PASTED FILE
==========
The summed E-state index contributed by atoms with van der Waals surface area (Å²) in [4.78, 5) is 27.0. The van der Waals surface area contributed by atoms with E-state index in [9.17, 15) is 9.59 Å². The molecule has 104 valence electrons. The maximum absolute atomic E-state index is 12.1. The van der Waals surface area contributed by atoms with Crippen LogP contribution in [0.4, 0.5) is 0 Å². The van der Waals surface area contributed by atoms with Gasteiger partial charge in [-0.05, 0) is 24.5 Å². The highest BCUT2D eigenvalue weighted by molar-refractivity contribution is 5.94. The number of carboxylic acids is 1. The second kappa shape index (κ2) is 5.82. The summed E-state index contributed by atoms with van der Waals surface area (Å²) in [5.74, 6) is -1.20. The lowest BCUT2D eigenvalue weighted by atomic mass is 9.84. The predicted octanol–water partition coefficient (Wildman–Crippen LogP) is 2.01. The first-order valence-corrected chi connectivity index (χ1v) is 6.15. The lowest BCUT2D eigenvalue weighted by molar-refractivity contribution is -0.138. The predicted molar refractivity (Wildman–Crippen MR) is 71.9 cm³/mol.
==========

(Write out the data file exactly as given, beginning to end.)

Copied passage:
The summed E-state index contributed by atoms with van der Waals surface area (Å²) in [4.78, 5) is 27.0. The van der Waals surface area contributed by atoms with E-state index in [9.17, 15) is 9.59 Å². The molecule has 104 valence electrons. The maximum absolute atomic E-state index is 12.1. The van der Waals surface area contributed by atoms with Crippen LogP contribution in [0.4, 0.5) is 0 Å². The van der Waals surface area contributed by atoms with Gasteiger partial charge in [-0.05, 0) is 24.5 Å². The highest BCUT2D eigenvalue weighted by molar-refractivity contribution is 5.94. The number of carboxylic acids is 1. The second kappa shape index (κ2) is 5.82. The summed E-state index contributed by atoms with van der Waals surface area (Å²) in [5.74, 6) is -1.20. The lowest BCUT2D eigenvalue weighted by atomic mass is 9.84. The predicted octanol–water partition coefficient (Wildman–Crippen LogP) is 2.01. The first-order valence-corrected chi connectivity index (χ1v) is 6.15. The lowest BCUT2D eigenvalue weighted by molar-refractivity contribution is -0.138. The predicted molar refractivity (Wildman–Crippen MR) is 71.9 cm³/mol.